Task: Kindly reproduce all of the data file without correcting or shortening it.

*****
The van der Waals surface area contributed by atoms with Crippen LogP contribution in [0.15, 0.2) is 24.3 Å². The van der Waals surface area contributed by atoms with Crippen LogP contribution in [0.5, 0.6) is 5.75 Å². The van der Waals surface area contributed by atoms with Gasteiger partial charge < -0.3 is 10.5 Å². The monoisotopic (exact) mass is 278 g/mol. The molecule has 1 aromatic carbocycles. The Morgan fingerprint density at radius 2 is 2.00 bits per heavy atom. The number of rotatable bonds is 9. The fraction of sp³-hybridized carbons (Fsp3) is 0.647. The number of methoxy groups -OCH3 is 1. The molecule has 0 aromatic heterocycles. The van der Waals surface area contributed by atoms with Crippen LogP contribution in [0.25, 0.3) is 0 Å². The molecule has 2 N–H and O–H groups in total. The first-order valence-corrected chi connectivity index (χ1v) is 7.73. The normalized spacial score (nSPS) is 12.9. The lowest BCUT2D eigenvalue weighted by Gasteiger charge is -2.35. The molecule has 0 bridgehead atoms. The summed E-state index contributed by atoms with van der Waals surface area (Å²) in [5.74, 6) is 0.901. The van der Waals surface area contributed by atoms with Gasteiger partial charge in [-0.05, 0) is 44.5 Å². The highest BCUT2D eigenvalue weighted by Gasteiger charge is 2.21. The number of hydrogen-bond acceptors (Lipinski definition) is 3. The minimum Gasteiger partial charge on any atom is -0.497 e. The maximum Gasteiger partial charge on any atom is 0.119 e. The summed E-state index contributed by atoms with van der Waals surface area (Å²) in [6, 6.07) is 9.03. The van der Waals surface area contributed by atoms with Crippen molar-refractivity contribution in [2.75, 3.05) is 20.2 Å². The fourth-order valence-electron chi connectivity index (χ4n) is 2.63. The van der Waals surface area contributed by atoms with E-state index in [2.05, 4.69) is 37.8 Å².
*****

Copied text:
The van der Waals surface area contributed by atoms with Crippen LogP contribution in [0.15, 0.2) is 24.3 Å². The van der Waals surface area contributed by atoms with Crippen LogP contribution in [0.5, 0.6) is 5.75 Å². The van der Waals surface area contributed by atoms with Gasteiger partial charge < -0.3 is 10.5 Å². The monoisotopic (exact) mass is 278 g/mol. The molecule has 1 aromatic carbocycles. The Morgan fingerprint density at radius 2 is 2.00 bits per heavy atom. The number of rotatable bonds is 9. The fraction of sp³-hybridized carbons (Fsp3) is 0.647. The number of methoxy groups -OCH3 is 1. The molecule has 0 aromatic heterocycles. The van der Waals surface area contributed by atoms with Crippen LogP contribution in [0.25, 0.3) is 0 Å². The molecule has 2 N–H and O–H groups in total. The first-order valence-corrected chi connectivity index (χ1v) is 7.73. The normalized spacial score (nSPS) is 12.9. The lowest BCUT2D eigenvalue weighted by Gasteiger charge is -2.35. The molecule has 0 bridgehead atoms. The summed E-state index contributed by atoms with van der Waals surface area (Å²) in [5.74, 6) is 0.901. The van der Waals surface area contributed by atoms with Gasteiger partial charge in [-0.05, 0) is 44.5 Å². The highest BCUT2D eigenvalue weighted by Gasteiger charge is 2.21. The number of hydrogen-bond acceptors (Lipinski definition) is 3. The minimum Gasteiger partial charge on any atom is -0.497 e. The maximum Gasteiger partial charge on any atom is 0.119 e. The summed E-state index contributed by atoms with van der Waals surface area (Å²) in [6, 6.07) is 9.03. The van der Waals surface area contributed by atoms with Crippen molar-refractivity contribution in [2.75, 3.05) is 20.2 Å². The fourth-order valence-electron chi connectivity index (χ4n) is 2.63. The van der Waals surface area contributed by atoms with E-state index in [2.05, 4.69) is 37.8 Å².